Duration:00:28:37

The uses and misuses of history in politics

11/11/2019
Barely a day passes when an MP doesn’t reach for an historical analogy to help explain contemporary events. But to what extent do the Battle of Agincourt and World War II really help us better understand what’s happening now? Edward Stourton asks if there is a danger that some politicians might have misunderstood some of the best known moments in Britain’s history? Guests: Professor David Abulafia (Emeritus, University of Cambridge) Professor Anne Curry (Emeritus, University of Southampton)...

Duration:00:28:47

Can I Change Your Mind?

11/4/2019
There’s a widespread belief that there’s no point talking to people you disagree with because they will never change their minds. Everyone is too polarized and attempts to discuss will merely result in greater polarization. But the history of the world is defined by changes of mind –that’s how progress (or even regress) is made: shifts in political, cultural, scientific beliefs and paradigms. So how do we ever change our minds about something? What are the perspectives that foster...

Duration:00:29:55

State Aid: Brexit, Bailouts and Corporate Bonanzas

10/28/2019
When the steelworks at Redcar went bust in 2015 the government said it couldn’t bail out the company that ran the plant because of the EU’s state aid rules, which regulate how much money the government can give to businesses and industry. 1700 jobs were lost in the North East of England, which has the highest unemployment rate in the UK. Voices on the left and right say the state aid rules are holding Britain back from supporting its industry. Are they right? Does Brexit give Britain the...

Duration:00:30:20

The New Censorship

10/21/2019
Democracy flourishes where information is free flowing and abundant, so the logic goes. In the West the choice of information is limitless in a marketplace of ideas. While authoritarian regimes censor by constricting the flow of information. But even in the West a new pattern of control is emerging. And this free flow of information, rather than liberate us, is used to crowd out dissent and subvert the marketplace of ideas. Peter Pomerantsev examines how the assumptions that underpinned many...

Duration:00:28:54

A question of artefacts

10/14/2019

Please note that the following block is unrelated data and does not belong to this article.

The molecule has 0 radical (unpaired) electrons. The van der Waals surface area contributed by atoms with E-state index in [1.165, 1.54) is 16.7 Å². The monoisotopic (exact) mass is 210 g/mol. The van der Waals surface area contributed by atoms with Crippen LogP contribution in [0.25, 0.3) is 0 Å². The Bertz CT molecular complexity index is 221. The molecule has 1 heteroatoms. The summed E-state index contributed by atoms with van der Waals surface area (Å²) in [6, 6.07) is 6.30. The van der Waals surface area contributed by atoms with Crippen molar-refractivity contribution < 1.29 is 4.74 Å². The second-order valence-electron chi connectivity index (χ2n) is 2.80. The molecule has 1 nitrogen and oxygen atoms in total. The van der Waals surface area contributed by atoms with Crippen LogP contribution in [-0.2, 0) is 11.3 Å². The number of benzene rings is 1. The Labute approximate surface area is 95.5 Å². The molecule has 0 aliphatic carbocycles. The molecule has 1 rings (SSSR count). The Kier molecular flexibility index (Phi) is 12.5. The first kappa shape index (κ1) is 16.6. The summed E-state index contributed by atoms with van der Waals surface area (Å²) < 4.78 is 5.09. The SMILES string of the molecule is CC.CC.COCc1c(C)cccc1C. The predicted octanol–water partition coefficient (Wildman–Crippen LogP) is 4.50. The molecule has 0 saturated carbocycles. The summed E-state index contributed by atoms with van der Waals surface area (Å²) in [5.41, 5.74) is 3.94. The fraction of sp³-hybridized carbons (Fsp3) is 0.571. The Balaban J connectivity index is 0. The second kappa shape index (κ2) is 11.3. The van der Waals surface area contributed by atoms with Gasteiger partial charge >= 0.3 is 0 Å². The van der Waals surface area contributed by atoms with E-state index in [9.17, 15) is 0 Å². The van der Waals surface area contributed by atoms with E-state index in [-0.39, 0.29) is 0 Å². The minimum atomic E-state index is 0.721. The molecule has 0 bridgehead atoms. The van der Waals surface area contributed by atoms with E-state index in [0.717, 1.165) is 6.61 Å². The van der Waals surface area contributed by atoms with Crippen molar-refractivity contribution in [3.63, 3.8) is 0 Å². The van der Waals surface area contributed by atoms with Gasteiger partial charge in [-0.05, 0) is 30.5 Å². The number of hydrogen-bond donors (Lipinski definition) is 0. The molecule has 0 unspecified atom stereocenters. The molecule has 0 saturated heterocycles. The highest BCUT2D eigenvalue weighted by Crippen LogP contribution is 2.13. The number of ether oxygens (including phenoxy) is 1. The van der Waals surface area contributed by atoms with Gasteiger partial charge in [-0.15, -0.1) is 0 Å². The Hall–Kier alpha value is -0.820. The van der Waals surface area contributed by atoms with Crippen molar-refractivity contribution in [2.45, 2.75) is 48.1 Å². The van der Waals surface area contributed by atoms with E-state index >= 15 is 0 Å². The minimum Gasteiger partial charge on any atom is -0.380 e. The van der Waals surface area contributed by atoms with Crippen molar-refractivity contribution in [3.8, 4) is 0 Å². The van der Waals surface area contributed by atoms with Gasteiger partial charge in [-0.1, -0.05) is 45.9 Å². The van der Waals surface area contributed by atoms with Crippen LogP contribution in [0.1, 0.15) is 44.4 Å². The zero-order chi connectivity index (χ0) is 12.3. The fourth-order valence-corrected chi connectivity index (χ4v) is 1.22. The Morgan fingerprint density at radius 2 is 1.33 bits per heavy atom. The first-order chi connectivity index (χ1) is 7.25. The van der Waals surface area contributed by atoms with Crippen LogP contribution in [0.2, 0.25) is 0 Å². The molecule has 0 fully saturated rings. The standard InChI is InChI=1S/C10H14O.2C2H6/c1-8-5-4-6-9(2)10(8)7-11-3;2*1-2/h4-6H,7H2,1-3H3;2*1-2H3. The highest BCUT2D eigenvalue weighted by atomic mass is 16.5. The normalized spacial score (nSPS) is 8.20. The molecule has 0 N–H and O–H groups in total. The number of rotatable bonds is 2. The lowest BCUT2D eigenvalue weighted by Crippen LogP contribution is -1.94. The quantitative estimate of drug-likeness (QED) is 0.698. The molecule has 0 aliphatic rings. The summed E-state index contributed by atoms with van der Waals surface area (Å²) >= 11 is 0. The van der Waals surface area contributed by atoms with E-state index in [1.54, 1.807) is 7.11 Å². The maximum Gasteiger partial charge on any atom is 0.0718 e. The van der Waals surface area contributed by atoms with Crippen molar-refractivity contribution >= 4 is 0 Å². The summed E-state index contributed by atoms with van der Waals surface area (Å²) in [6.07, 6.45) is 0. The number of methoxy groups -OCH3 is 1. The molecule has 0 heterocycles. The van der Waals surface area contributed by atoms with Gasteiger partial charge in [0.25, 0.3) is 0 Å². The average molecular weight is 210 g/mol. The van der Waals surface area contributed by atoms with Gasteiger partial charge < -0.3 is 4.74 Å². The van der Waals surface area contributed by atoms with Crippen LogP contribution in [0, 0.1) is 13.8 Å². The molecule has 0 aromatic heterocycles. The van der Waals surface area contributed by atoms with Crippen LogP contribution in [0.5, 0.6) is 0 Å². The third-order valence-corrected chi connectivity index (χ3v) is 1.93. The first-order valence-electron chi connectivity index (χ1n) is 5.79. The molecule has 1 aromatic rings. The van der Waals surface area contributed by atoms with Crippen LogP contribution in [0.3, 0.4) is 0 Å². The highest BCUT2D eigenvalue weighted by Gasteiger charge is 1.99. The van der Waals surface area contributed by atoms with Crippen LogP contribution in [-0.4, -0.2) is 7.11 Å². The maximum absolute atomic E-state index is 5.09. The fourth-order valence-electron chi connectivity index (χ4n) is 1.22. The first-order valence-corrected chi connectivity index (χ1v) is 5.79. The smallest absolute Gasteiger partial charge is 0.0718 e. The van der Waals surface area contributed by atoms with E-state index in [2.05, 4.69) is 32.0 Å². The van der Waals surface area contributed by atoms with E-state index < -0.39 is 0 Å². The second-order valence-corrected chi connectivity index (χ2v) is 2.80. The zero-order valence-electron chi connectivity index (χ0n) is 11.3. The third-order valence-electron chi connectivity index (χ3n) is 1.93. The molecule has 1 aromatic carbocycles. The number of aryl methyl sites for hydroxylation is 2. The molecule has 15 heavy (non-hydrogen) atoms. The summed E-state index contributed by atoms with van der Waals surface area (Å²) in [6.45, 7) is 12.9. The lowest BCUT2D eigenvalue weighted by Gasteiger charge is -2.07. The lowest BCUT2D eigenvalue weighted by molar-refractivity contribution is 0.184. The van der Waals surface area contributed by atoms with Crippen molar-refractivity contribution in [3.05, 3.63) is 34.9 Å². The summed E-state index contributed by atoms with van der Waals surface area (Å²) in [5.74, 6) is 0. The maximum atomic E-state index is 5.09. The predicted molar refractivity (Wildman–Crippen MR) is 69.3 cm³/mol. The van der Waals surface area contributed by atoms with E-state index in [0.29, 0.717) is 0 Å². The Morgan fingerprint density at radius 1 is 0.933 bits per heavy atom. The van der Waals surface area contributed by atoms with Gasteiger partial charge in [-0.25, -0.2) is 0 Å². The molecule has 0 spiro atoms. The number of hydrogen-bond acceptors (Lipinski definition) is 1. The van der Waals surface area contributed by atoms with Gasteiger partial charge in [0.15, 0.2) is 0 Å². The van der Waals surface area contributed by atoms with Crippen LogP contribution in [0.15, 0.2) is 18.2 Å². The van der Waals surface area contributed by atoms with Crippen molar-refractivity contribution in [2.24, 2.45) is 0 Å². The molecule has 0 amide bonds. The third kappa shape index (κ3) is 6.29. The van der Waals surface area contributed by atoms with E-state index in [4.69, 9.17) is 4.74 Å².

How should museums deal with contentious legacies? Two years since the French President, Emmanuel Macron, called for the restitution of objects taken at the height of Europe’s empires, some French and Dutch museums have started the process to hand back some artefacts. However, most of the UK’s main institutions remain reluctant. Should we empty our museums to make amends for our colonial past? In this edition of Analysis, David Baker speaks to people on all sides of the argument to get to...

Duration:00:28:45

The Problem with Boys

10/7/2019
The data is indisputable: in developed countries boys now lag behind girls in several significant areas of education. For years, women lagged behind men in educational attainment. More boys went to university, and twice as many men as women got degrees in 1960. Forty years later and, fifty seven percent of university students are women. By almost any measure of school related performance girls are doing better than boys. Everyone agrees there is a problem but there is little consensus over...

Duration:00:28:44

Whiteness

9/30/2019
For many white people their race is not part of their identity. Race, racial inequality and racism are things that people of colour are expected to talk about and organise around. Not anymore. Anti-racist activists and academics are now urging white people to recognise that they are just as racialised as minorities. The way to successfully tackle structural racism, they say, is to get white people to start taking responsibility for the racially unjust status quo. Bristol-based journalist...

Duration:00:28:05

A shorter working week

7/22/2019
Throughout the first half of the 20th century, the working week gradually got shorter and shorter. As technological advances powered economic growth, workers reaped the gains not just in the form of higher pay, but more leisure time. The economist John Maynard Keynes predicted we'd eventually all be working a 15-hour week. Even in the 1970s the expectation that 8 hour days would be reduced to 6 was widely held across the political spectrum. But this all ground to a halt in the 1980s. In this...

Duration:00:29:01

Going the way of the dodo? The decline of Britain's two main parties.

7/15/2019
Recent polling data and election results paint a picture of woe for Britain's two main political parties. Of course both Labour and the Conservatives have suffered periods of decline throughout their history. But arguably never before have both parties been so riven by internal divides and suffered such a loss of public confidence at the same time. Edward Stourton looks to historical precedents for guidance on today's political turmoil and asks if the two parties' decline is now terminal....

Duration:00:28:22

The Forgotten Half

7/8/2019
More and more young people now go to university. But what's on offer for those who don't? Public and political attention is far more focused on the university route. Paul Johnson discovers why other kinds of further education and training have been neglected, leaving many young people facing much more difficult choices. Yet the needs of the economy and the choices of many shrewd young people suggest non-university education may be heading for revival. Producer: Chris Bowlby Editor: Jasper...

Duration:00:28:20